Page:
About the Author(s)

Quatro Mgogo Email symbol
School of Communication, Faculty of Humanities, North-West University, Mafikeng, South Africa

Oluyinka Osunkunle symbol
Department of Communication, Faculty of Social Sciences and Humanities, University of Fort Hare, Alice, South Africa


Mgogo Q, Osunkunle O. Students’ perceptions of the influence of media on perpetuating xenophobia in South African universities. J transdiscipl res S Afr. 2023;19(1), a1218. https://doi.org/10.4102/td.v19i1.1218

Research Project Registration:

Project Number: OSU421SMGO01

Original Research

Students’ perceptions of the influence of media on perpetuating xenophobia in South African universities

Quatro Mgogo, Oluyinka Osunkunle

Received: 06 Apr. 2022; Accepted: 30 Aug. 2022; Published: 22 Feb. 2023

Copyright: © 2023. The Author(s). Licensee: AOSIS.
This is an Open Access article distributed under the terms of the Creative Commons Attribution License, which permits unrestricted use, distribution, and reproduction in any medium, provided the original work is properly cited.


Immigration and emigration are inevitable however, some South Africans have shown a strong dislike of those coming from other countries, in the form of xenophobia. Several studies have attributed the prevalence of xenophobia in South African communities to socio-economic, sociopolitical and scapegoating issues, with some researchers highlighting the role of the media in perpetuating xenophobia-related violence. On the other hand, xenophobia in institutions of higher learning in South Africa, which are a microcosm of society, has been under-prioritised in exploring the prevalence of xenophobia. This article aims to explore students’ perceptions on the influence of media stereotypes of foreign nationals on xenophobia-related behaviours in selected higher education institutions. In part, it aims to explore students’ perceptions on the influence of media-perpetuated stereotypes that may be attributed to possible symbolic xenophobia among university students. Therefore, this article looked at three South African universities, namely the University of Fort Hare, Alice Campus in the Eastern Cape province; the University of KwaZulu-Natal, Howard Campus in KwaZulu-Natal province; and the University of Johannesburg, Soweto Campus in Gauteng province. To achieve the aims of this study, a qualitative case study approach, based on the interpretivist design, was adopted. A nonprobability sampling method, based on purposive sampling and the snowball sampling technique, was used to select participants in this study. Data were generated through focus group discussions and analysed through thematic analysis. The findings of this article revealed that xenophobic attitudes, behaviour and perceptions were prevalent among university students. The South African print media’s perpetuated negative stereotypes and its adoption of derogatory names – amakwerekwere, amagrigamba, aliens, illegal immigrants, ‘my friend’ – to represent immigrants (especially from other African countries) were highlighted as some of the contributing factors toward ongoing xenophobic violence. As part of the recommendations of this study, the Student Representative Council (SRC) and other student communities, together with students in general, have a role to play in promoting xenophobia-free university campuses through antixenophobia campaigns.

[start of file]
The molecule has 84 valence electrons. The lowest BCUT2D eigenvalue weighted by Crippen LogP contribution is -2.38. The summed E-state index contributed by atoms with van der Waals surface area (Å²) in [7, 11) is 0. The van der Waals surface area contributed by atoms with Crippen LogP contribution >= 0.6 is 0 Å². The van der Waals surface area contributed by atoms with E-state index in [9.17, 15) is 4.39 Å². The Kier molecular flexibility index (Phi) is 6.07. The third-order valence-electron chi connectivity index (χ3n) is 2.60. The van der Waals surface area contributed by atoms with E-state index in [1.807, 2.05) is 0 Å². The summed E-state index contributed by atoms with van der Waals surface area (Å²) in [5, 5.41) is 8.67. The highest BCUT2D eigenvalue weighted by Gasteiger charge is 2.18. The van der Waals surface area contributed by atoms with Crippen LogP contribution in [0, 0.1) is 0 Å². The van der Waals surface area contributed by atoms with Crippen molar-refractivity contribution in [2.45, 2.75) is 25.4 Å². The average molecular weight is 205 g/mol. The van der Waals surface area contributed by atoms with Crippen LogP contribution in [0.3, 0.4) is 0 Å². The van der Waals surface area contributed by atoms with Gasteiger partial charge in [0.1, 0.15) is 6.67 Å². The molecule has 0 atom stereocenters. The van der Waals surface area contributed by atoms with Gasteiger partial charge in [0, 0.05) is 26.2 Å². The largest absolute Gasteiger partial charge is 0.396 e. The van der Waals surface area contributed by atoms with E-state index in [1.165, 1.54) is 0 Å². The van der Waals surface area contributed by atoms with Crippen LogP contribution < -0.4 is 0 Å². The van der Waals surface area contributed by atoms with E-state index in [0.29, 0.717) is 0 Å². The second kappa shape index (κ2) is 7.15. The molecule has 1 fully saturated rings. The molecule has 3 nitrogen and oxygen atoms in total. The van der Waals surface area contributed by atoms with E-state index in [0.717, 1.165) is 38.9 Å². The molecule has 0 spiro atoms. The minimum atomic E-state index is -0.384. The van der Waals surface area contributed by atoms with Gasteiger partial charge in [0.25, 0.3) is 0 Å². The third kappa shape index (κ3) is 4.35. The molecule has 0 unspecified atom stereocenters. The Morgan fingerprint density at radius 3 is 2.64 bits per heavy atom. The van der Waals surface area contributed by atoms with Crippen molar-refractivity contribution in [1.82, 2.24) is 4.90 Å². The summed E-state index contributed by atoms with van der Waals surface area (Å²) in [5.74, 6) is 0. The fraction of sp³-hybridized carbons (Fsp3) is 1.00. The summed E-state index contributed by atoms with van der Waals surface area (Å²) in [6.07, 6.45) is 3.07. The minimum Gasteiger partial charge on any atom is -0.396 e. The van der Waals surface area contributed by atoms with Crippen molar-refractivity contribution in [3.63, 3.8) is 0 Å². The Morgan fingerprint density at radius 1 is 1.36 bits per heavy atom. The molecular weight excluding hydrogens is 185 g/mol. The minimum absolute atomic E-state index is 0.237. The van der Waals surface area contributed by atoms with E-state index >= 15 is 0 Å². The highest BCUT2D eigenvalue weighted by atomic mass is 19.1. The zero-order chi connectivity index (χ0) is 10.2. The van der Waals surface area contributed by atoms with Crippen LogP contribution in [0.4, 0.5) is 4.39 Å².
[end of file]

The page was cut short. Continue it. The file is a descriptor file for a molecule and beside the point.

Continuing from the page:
Transdisciplinarity Contribution: Most xenophobic-related studies show that media reportage has an influence on xenophobic violence in South Africa. This study therefore shifts its focus toward South African universities to investigate the prevalence of xenophobia among students and explores students’ perceptions of the influence of media in perpetuating xenophobic-related violence

Keywords: frustration aggression theory; xenophobia; South African universities; media; negative stereotypes.